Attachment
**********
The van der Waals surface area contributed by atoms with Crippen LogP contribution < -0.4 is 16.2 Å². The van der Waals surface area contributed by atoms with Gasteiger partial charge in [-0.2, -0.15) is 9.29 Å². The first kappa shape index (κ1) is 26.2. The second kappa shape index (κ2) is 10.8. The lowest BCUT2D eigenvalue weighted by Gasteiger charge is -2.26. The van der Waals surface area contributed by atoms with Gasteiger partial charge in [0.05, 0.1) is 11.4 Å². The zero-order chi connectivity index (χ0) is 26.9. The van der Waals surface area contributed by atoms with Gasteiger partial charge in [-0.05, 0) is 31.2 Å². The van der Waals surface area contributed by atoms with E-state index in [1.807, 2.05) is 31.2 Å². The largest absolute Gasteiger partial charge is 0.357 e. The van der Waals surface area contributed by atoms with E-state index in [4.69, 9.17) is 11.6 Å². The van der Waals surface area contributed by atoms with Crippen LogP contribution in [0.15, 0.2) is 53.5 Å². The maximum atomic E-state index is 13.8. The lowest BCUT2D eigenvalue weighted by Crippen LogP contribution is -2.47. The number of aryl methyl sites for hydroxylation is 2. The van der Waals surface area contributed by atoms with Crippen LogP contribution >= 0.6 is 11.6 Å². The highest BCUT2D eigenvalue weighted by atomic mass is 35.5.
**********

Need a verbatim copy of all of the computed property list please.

The van der Waals surface area contributed by atoms with Crippen LogP contribution < -0.4 is 16.2 Å². The van der Waals surface area contributed by atoms with Gasteiger partial charge in [-0.2, -0.15) is 9.29 Å². The first kappa shape index (κ1) is 26.2. The second kappa shape index (κ2) is 10.8. The lowest BCUT2D eigenvalue weighted by Gasteiger charge is -2.26. The van der Waals surface area contributed by atoms with Gasteiger partial charge in [0.05, 0.1) is 11.4 Å². The zero-order chi connectivity index (χ0) is 26.9. The van der Waals surface area contributed by atoms with Gasteiger partial charge in [-0.05, 0) is 31.2 Å². The van der Waals surface area contributed by atoms with E-state index in [1.807, 2.05) is 31.2 Å². The largest absolute Gasteiger partial charge is 0.357 e. The van der Waals surface area contributed by atoms with E-state index in [4.69, 9.17) is 11.6 Å². The van der Waals surface area contributed by atoms with Crippen LogP contribution in [0.15, 0.2) is 53.5 Å². The maximum atomic E-state index is 13.8. The lowest BCUT2D eigenvalue weighted by Crippen LogP contribution is -2.47. The number of aryl methyl sites for hydroxylation is 2. The van der Waals surface area contributed by atoms with Crippen LogP contribution >= 0.6 is 11.6 Å². The highest BCUT2D eigenvalue weighted by atomic mass is 35.5.